Of course, the evolution of the European economy will depend very much on the rates of internal consumption, traditionally a weakness of exporting countries, particularly Germany. The German consumption prospects are now good and the arrival of refugees will give new impetus. Everybody is still waiting for the German government to implement a policy of fiscal expansion, a decision that it can take, considering its excellent public accounts.
4. How do you see the international trade trend in the light of the latest developments?
I believe the repercussions will be important, now that we have just re-opened relations with Iran. The escalation of the Syrian crisis comes at a time when many economies have already been strained by the embargo on Russia. For example, now Finland is in trouble because the embargo could, in the long run, cost Europe over €100 billion of the added value created by exports and 2 million jobs.
Then the Paris attacks came, which caused panic and concern and of course had an impact on consumption. The Bank of Italy expressed concern about the risk of a decline in domestic consumption due to the widespread climate of fear among consumers. The Confindustria and Confesercenti are on the same wavelength. The Paris attacks, according to Confindustria data, led consumers to limit circulation, with important effects on leisure services and tourism. To this concern, you can add exports once again, because there has been a clear decline in good customers, such as Middle Eastern countries, where the collapse in the price of crude oil is having obvious repercussions. I hope that in spite of all the penalizing factors, the government’s target for growth by 2015 will be +0.9 percent, although a national changeover may already be in progress.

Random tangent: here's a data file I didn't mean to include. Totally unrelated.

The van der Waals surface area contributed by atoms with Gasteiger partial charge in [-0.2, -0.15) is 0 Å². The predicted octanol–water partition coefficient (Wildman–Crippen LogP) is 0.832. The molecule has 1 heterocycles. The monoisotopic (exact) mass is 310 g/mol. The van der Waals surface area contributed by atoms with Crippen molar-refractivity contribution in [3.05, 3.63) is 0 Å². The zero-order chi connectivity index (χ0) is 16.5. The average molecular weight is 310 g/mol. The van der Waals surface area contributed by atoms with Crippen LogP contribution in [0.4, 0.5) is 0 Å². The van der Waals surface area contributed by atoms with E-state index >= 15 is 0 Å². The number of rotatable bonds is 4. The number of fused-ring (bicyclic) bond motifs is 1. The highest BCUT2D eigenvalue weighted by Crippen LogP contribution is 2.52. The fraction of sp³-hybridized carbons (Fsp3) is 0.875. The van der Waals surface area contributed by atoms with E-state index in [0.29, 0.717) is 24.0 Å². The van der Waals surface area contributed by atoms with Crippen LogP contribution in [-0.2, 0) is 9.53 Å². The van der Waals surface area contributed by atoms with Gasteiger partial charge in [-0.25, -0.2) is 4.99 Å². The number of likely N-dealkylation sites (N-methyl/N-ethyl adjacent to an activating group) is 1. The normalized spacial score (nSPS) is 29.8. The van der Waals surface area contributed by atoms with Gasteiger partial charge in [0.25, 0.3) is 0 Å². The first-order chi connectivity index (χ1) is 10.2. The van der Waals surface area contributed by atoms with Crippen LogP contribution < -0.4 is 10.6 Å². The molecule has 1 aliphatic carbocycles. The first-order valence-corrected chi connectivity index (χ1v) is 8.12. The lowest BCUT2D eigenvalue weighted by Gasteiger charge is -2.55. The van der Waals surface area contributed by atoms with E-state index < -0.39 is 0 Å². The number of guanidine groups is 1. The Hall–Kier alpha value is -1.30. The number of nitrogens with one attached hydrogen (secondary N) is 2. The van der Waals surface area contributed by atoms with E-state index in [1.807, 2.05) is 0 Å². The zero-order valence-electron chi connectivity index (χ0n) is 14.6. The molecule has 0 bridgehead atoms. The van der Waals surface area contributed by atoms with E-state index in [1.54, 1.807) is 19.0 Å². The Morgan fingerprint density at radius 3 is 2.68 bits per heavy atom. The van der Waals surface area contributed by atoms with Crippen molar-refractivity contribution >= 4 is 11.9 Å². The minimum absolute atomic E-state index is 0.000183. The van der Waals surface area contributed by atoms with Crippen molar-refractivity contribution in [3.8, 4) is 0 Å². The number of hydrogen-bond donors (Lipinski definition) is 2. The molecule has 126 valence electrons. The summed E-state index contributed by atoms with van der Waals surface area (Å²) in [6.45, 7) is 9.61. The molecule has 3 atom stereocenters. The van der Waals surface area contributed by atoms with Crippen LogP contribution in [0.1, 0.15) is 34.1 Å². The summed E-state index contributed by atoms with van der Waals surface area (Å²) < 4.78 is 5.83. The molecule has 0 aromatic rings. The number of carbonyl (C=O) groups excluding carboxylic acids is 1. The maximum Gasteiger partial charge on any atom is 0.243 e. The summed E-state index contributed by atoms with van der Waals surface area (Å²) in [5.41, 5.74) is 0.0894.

5. The Pope has recently spoken about a potential World War III. Do you think he is right?
The United States talked about the risk of a Third World War. While the entire West is still in shock from the Paris attacks in the heart of Europe, it is time to reflect on the meaning of these events and their role in the history of our part of the world. One fact is that, for the first time, this is an act of war rather than an act of terrorism: Daesh responded to French raids in Syria with an attack in the heart of the French capital. There are many ongoing military interventions these days. Some people, perhaps exaggerating, are wondering whether the West, which has always made so-called imperialist wars around the world and economic wars for oil in the Middle East, do not deserve what happened. This self-criticism is, to me, too extreme even though it is no secret that mistakes have been made in the past, such as opportunistically supporting allies who turned into dangerous enemies. Before it was rebels who became the Taliban in Afghanistan, and today it is Daesh, whose rise seems to be tied to funding from our best “allies” in the Middle East. The West has exposed itself with imprudence and these are the consequences.